Modern science has evidenced that a mere cost/benefit analysis may not be able to describe all social interactions. Some studies suggest that variations in geneology that affect our dopamine receptors can make us more or less altruistic. Others show that prosocial spending, both personal and federal, results in greater feelings of happiness and wellbeing.

Holmans himself acknowledged that his model could not account for “non-rational” exchanges with little perceivable gains; among them he listed pride, greed, and altruism. To quote Homans, “all we impute to [individuals] in the way of rationality is that they know enough to come in our of the rain unless they enjoy getting wet” (Appelrouth and Edles, 2008). Perhaps Joey’s pursuit of fame and fortune at any means necessary has obfuscated his ability to perceive the non-rational selflessness that Phoebe purports, but that’s a story for another time.

 

The Utility of “Hip” Consumerism and the Simmelian Fashionability of Netflix and Chill

“From the fact that fashion as such can never be generally in vogue, the individual derives the satisfaction of knowing that as adopted by him it still represents something special and striking, while at the same time he feels inwardly supported by a set of persons who are striving for the same thing, not as in the case of other social satisfactions, by a set actually doing the same thing.” – Georg Simmel, Fashion, 1904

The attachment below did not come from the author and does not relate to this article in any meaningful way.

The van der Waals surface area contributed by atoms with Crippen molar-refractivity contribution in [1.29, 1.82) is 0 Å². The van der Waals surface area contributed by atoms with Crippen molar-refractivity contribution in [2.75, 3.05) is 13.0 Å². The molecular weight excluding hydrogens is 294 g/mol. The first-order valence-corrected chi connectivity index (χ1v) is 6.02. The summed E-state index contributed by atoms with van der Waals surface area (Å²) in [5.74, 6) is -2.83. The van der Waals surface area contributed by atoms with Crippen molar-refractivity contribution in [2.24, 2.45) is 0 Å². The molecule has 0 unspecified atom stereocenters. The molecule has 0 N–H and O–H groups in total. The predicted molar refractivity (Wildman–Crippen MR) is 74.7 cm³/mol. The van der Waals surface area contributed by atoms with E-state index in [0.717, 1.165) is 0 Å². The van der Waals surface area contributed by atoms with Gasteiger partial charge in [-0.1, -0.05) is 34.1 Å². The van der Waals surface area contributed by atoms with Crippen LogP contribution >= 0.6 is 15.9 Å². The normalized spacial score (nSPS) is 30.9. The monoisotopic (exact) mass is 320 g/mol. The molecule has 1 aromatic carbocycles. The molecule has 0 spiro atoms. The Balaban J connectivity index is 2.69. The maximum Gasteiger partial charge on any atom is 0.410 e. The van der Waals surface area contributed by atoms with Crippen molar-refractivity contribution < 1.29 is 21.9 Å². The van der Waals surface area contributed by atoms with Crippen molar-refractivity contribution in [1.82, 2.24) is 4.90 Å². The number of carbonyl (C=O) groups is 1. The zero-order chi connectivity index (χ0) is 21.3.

Have you ever seen a sponsored post on Facebook misusing a meme so badly that it made your eyes roll so far back into your head that you could see your brain cells dying? Or have you ever basked in the musty irony of walking by a Hot Topic in the mall and seeing a re-print of a vintage Bad Brains t-shirt selling for thirty dollars? The ham-fisted execution of counter or sub cultural artifacts by big wig corporate marketing experts may seem hilariously misguided to some of us, but despite how #woke we think we may be, hip advertising is much more prolific than we give it credit for.

All of you #hip #teens should tweet us your #onfleek #emojis

All of you #hip #teens should tweet us your #onfleek #emojis

Decoding the consumer habits of young people is a timeless question that is again rearing its ugly head as marketing strategists try to wrap their head around “the millenials.” The Millenials, or Gen Y, is officially defined as the number of people born between 1983 and 1992, and currently stands at about 77 million strong. Though concrete numbers are hard to come by, this generation is perceived to have a buying power that surmounts even that of the baby boomers, so getting ahead of the curve in regard to finding out how millennials spend  their money and where is becoming a lucrative endeavor.